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Honouring Their Legacy

Rev. Dr. William and Dr. Pearleen Oliver championed education as the pathway for communities to galvanize and effect change. We honour their model as a way forward. The Reverend Dr. William and Dr. Pearleen Oliver Chair of Community Leadership and Social Justice will embody Acadia Divinity College’s commitment to the teaching, learning, and practice of racial justice.

Chair of Community Leadership and Social Justice

Through our five-year strategic vision, Change with Purpose, Acadia Divinity College is committed to addressing systemic racism in our structures and curriculum. We strive to equip and encourage clergy and faith communities to become advocates for justice and reconciliation in their churches and communities. We seek to transform past assumptions and injustices that the church either perpetuates or ignores.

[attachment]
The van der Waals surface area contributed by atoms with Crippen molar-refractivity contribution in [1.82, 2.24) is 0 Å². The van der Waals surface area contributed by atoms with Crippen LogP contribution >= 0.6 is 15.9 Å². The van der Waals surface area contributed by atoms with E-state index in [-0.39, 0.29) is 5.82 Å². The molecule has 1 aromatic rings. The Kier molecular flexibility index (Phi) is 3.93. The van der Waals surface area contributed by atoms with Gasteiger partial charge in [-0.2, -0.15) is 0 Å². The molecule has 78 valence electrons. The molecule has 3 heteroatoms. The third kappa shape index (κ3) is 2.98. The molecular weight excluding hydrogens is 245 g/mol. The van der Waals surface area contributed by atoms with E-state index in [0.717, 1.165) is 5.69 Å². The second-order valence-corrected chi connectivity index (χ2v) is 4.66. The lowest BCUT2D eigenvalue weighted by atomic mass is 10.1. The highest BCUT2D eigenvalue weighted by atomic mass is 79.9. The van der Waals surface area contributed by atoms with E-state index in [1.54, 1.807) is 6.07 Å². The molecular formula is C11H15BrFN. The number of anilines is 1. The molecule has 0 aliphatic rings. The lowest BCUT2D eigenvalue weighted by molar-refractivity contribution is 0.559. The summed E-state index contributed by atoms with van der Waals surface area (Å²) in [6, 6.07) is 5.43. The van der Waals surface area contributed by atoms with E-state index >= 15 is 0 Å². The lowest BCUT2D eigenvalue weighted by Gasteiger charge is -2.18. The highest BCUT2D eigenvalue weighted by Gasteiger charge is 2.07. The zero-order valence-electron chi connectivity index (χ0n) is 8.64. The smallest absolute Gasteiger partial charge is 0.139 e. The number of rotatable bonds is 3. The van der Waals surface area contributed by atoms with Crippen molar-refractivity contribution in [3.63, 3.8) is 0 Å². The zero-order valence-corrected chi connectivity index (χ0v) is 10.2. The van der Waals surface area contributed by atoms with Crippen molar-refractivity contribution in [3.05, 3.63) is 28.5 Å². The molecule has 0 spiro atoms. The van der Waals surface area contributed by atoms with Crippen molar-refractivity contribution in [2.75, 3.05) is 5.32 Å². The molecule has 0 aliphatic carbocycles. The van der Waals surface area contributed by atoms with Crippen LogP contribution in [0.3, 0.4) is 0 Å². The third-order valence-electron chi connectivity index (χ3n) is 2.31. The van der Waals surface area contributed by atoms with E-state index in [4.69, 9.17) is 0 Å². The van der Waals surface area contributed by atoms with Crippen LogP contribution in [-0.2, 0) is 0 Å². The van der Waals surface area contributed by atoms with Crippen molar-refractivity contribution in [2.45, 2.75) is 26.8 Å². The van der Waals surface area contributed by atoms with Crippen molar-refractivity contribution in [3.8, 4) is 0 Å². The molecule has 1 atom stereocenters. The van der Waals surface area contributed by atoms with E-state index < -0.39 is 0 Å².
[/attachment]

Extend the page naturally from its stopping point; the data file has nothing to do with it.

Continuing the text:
We are committed to the ministry of reconciliation.

Through The Reverend Dr. William and Dr. Pearleen Oliver Chair of Community Leadership and Social Justice, Acadia Divinity College (ADC) will:

Honour the legacy of William and Pearleen Oliver
ADC recognizes the significance of these two outstanding leaders in African United Baptist and Atlantic Baptist circles, as well as their wider contribution to Nova Scotian communities. This Chair will ensure that their story – one that is rooted in justice, anti-racism, and education – continues to be told.

Ensure representation of the African United Baptist
Association of Nova Scotia (AUBA) on our faculty ADC is committed to the representation of African Nova Scotians on our teaching faculty. Through this Chair, we formalize this intentional priority, now and for the future.